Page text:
Posts Tagged: climate
A path into a Northern California redwood forest. (Photo: C. Levers, via Shutterstock)
OPINION: As a 34-year employee of Cal Fire, I am deeply familiar with the consequences of state policy that for too long emphasized putting out all wildfires, rather than emphasizing the natural restorative role fire plays in California’s landscapes. With Gov. Newsom’s new $1 billion wildfire budget, we have an opportunity to prioritize wildfire resilience rather than just wildfire suppression.
An electric vehicle takes in juice at a charging station. (Photo: Tim Siegert-batcam, via Shutterstock)
OPINION: In order to stave off the worst impacts of climate change we need to electrify our transportation system. According to the California Air Resources Board’s (CARB) latest greenhouse gas inventory, transportation makes up over 41% of the state’s GHG pollution and cars make up a staggering 29%!
Downtown Los Angeles in the distance. (Photo: EvijaF, via Shutterstock)
OPINION: When it comes to climate action, it will be hard for California to top 2018. Last year legislators passed a law committing our state to 100% emission-free electricity by 2045, and our governor issued an executive order setting the goal of a carbon-neutral economy by the same year. Now the architects of those initiatives have moved on, and a new crop of leaders faces the enormous task of meeting these goals.
A sunset view of hazy, downtown Los Angeles from Griffith Peak. (Photo: travelview, via Shutterstock)
OPINION: Now that almost all the contests have been decided, what do the 2018 elections tell us about the future of air and climate policies in California? In general, both ballot measures and candidate races give hope to those trying to reduce emissions that are damaging human health and altering our climate.
Skyline of downtown Los Angeles on a smoggy day. (Photo0: EvijaF via Shutterstock)
OPINION: Growing up in New Orleans, summertime brought mixed feelings. It meant the end of the school year and endless snow cones, but also the beginning of hurricane season. Here in California we experience extreme heat in the summer and floods and fires throughout the year, all made worse by climate change. Unless we take action now to prepare our communities, many will suffer, some more than others.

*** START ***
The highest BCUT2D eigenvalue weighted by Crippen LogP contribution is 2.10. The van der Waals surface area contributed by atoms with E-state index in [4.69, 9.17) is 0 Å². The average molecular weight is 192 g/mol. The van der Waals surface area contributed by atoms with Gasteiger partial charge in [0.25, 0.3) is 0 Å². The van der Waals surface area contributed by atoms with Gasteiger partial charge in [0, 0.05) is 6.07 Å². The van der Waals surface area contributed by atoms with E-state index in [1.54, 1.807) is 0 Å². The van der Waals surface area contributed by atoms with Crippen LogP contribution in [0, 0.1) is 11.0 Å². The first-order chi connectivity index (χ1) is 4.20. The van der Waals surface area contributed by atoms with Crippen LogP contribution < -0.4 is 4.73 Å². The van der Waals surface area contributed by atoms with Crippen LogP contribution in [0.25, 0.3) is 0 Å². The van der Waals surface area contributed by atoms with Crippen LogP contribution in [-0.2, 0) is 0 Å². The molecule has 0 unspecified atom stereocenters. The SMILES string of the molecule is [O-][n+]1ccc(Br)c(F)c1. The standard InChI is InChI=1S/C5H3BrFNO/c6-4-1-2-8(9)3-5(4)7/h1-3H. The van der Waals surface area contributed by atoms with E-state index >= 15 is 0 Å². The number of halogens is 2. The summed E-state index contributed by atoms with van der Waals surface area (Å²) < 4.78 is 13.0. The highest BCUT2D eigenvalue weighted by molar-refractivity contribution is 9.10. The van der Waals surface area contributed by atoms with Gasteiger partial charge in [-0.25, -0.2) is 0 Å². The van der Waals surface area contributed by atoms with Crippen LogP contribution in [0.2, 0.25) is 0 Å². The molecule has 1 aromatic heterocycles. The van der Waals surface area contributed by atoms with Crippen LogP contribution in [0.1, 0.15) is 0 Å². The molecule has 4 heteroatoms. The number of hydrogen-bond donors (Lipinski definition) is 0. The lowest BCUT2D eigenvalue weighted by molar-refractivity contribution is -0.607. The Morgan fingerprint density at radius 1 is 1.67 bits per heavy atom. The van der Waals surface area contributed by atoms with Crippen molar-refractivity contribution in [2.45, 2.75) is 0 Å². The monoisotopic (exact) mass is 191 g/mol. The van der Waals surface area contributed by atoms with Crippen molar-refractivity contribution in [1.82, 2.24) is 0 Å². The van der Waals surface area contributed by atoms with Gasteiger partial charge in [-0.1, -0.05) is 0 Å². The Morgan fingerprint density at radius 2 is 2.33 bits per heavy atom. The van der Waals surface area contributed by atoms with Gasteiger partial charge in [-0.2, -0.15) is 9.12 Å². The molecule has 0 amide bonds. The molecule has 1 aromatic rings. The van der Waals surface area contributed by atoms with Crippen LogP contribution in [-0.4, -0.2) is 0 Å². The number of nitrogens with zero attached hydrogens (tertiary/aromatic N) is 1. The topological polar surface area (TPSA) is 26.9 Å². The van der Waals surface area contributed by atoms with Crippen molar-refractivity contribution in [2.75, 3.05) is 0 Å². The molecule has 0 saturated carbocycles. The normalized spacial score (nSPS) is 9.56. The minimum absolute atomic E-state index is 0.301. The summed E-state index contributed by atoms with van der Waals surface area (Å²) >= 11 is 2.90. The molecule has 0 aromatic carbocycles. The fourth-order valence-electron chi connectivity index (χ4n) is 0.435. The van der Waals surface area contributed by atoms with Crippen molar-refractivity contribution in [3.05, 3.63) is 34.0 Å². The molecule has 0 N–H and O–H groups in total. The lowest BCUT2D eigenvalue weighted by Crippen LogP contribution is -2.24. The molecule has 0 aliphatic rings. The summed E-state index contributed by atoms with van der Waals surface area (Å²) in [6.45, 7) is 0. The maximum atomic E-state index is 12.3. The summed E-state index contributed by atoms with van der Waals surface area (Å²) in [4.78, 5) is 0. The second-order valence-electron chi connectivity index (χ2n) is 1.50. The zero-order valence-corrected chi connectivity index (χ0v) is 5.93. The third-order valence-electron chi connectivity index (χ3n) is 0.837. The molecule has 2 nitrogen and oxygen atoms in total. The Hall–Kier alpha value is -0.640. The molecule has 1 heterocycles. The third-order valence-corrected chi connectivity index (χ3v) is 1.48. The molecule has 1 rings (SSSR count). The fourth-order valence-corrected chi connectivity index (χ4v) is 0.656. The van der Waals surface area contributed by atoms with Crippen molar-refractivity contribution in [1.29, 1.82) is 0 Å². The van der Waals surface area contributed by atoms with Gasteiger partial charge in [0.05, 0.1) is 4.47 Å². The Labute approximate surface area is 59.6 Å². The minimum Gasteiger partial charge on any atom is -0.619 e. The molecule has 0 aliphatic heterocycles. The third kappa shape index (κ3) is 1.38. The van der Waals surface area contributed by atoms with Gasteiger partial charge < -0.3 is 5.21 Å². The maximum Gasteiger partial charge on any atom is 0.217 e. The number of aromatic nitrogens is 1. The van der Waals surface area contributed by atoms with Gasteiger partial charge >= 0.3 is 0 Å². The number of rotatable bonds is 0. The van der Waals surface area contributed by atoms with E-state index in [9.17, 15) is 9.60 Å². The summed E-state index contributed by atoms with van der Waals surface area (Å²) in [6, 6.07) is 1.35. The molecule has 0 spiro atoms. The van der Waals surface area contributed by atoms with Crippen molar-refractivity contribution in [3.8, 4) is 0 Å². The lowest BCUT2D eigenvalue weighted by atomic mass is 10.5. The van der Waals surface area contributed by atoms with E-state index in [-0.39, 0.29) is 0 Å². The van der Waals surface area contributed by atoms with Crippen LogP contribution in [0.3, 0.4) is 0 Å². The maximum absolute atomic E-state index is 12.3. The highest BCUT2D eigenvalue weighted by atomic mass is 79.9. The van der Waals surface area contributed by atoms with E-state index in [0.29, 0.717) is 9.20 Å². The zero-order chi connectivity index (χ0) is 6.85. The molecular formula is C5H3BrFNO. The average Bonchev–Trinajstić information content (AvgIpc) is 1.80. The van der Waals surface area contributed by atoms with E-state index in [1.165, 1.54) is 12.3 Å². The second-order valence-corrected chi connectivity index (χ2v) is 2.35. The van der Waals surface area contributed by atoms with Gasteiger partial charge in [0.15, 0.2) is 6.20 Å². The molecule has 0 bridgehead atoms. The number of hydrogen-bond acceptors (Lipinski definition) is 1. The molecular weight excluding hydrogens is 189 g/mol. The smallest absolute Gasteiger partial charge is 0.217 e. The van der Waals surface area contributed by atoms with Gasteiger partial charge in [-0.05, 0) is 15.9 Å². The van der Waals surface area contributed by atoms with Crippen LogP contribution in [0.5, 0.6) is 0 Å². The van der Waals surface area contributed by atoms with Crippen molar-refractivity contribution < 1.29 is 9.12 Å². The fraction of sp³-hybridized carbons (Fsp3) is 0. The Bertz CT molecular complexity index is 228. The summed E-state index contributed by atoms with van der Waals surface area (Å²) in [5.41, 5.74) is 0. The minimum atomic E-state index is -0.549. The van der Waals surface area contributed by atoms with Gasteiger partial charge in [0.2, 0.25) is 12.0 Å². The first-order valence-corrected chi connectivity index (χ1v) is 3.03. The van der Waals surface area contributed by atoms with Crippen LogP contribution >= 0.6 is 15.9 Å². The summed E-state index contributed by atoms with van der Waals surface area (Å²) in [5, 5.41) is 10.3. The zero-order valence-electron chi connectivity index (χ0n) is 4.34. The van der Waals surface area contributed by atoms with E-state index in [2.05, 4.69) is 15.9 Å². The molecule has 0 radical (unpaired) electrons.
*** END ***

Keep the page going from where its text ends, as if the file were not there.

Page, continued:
Wind-whipped flames on San Miguel Mountain east of San Diego. (Photo: Kevin Key)
OPINION: The destruction in Florida, the cataclysmic floods in Houston, the massive erosion of the Oroville Dam and the ravaging wildfires up and down the Golden State are all real-time reminders of how vulnerable each one of us is to disaster, no matter who we are or where we live. It’s too easy to embrace the fallacy that these terrible things only happen to others. Instead of hoping for the best, we should plan and prepare for the worst. The safety of our families depends on it.
RoseAnn DeMoro of the California Nurses ASssociation and National Nurses United, speaks to reporters outside Gov. Brown's office.(File Photo, 2014: AP/Rich Pedroncelli)
Amid an increasingly partisan and uncertain political climate, RoseAnn DeMoro, executive director of National Nurses United, isn’t afraid to call out politicians on both sides of the aisle.“We’re doing the exact opposite agenda of the Democrats who are just about Trump,” DeMoro said.
A political rally last year in Santa Monica. (Photo: Joseph Sohm)
OPINION: In this political climate, you don’t have to look far to find pessimism and finger pointing when it comes to our problems. But look a little deeper and there are some important – and inspiring – examples of problem solving in California that rise above politics and division.
Vector illustration of Fresno skyline. (YurkalMMortal, via Shutterstock)
OPINION: With the recent landmark victories in our state climate policy, California has a unique opportunity to meet our ambitious climate goals with equity at the center.
Environmental activist Tom Steyer at a conference of the Center for American Progress. (Photo: File/Associated Press)
While media reports keep predicting that billionaire Tom Steyer will run for California governor in 2018, Steyer says he has not made a decision yet. There are a lot of factors to consider first, including the coming election, said the 59-year-old former hedge fund manager. “I’m going to keep working on the issues. I’m passionate about it,” he said. “I don’t know the best format to do that yet.”